Mobile phones are more than just telephonic devices; they have the capability to store, retrieve and access potentially endless meta-data, including the personal information of an individual and his or her associates. In a landmark decision of 2014, the United States Supreme Court unanimously deemed unconstitutional the warrantless search and seizure of the digital contents of a mobile phone during an arrest. Five years on, in Queensland, the warrantless search by the police of a detained person's mobile phone can be considered standard investigative procedure. This article examines the legitimacy of existing Queensland police powers to conduct a physical search of a detained person's mobile phone. The core argument advanced is that, on a spectrum of property capable of being searched, a mobile phone should be considered more akin to a person's private home than their handbag or wallet. The article highlights the hazards of police searches of mobile phones that are conducted in the absence of an adequate framework of legal control and judicial oversight, and it recommends greater legal safeguards to govern existing police powers to search mobile phones.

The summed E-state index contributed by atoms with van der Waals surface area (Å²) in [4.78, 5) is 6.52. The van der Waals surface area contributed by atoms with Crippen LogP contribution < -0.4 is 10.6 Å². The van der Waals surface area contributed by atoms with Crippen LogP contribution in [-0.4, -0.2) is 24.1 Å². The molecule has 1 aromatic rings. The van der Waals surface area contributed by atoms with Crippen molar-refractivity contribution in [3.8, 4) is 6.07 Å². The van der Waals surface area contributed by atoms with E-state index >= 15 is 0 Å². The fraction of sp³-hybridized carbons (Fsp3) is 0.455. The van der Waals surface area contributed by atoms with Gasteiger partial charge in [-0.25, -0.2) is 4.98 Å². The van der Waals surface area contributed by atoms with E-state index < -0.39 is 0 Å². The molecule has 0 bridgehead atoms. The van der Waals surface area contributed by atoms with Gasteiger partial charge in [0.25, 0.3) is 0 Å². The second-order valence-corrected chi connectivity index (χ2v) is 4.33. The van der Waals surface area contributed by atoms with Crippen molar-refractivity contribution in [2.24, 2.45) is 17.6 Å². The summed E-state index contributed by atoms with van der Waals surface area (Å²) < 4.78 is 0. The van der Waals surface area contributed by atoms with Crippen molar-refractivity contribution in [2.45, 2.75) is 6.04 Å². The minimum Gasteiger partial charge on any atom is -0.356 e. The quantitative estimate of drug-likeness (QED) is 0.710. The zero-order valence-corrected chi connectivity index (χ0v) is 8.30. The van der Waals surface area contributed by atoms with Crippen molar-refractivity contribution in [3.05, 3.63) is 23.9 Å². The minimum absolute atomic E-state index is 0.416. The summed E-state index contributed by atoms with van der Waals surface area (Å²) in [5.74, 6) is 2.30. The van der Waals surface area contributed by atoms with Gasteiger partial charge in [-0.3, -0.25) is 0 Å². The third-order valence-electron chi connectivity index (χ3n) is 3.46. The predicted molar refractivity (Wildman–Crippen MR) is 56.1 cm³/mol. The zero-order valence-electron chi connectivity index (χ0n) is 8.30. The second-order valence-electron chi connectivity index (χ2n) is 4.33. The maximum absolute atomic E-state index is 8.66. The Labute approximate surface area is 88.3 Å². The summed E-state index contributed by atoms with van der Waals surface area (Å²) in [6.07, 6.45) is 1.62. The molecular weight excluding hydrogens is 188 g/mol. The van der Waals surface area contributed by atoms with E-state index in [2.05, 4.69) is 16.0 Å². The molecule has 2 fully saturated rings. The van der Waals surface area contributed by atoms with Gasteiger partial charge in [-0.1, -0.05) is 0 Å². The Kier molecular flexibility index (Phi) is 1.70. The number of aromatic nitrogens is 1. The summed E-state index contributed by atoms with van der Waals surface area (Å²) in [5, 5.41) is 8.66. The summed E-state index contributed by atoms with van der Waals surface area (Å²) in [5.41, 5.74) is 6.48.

|Number of pages||25|
|Journal||University of Queensland Law Journal|
|Publication status||Published - Oct 2019|